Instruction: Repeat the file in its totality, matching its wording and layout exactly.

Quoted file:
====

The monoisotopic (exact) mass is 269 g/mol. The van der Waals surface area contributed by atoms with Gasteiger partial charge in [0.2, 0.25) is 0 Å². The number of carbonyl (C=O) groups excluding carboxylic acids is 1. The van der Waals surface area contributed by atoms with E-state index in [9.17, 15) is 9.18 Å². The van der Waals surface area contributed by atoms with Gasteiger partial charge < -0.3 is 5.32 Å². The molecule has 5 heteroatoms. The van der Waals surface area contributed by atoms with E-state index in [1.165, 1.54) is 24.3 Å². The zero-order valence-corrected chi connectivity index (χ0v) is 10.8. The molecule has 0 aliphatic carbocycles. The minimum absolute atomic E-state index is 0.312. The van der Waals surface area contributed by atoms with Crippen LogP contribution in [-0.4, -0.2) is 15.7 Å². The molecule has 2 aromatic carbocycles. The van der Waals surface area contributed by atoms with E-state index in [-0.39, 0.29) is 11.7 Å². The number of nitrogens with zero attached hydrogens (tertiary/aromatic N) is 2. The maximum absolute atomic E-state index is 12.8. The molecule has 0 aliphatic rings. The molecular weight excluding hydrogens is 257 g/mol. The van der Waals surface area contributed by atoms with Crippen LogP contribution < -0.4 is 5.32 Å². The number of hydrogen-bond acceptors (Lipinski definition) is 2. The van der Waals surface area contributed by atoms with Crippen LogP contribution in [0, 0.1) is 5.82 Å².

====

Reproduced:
The monoisotopic (exact) mass is 269 g/mol. The van der Waals surface area contributed by atoms with Gasteiger partial charge in [0.2, 0.25) is 0 Å². The number of carbonyl (C=O) groups excluding carboxylic acids is 1. The van der Waals surface area contributed by atoms with E-state index in [9.17, 15) is 9.18 Å². The van der Waals surface area contributed by atoms with Gasteiger partial charge < -0.3 is 5.32 Å². The molecule has 5 heteroatoms. The van der Waals surface area contributed by atoms with E-state index in [1.165, 1.54) is 24.3 Å². The zero-order valence-corrected chi connectivity index (χ0v) is 10.8. The molecule has 0 aliphatic carbocycles. The minimum absolute atomic E-state index is 0.312. The van der Waals surface area contributed by atoms with Crippen LogP contribution in [-0.4, -0.2) is 15.7 Å². The molecule has 2 aromatic carbocycles. The van der Waals surface area contributed by atoms with E-state index in [-0.39, 0.29) is 11.7 Å². The number of nitrogens with zero attached hydrogens (tertiary/aromatic N) is 2. The maximum absolute atomic E-state index is 12.8. The molecule has 0 aliphatic rings. The molecular weight excluding hydrogens is 257 g/mol. The van der Waals surface area contributed by atoms with Crippen LogP contribution < -0.4 is 5.32 Å². The number of hydrogen-bond acceptors (Lipinski definition) is 2. The van der Waals surface area contributed by atoms with Crippen LogP contribution in [0, 0.1) is 5.82 Å².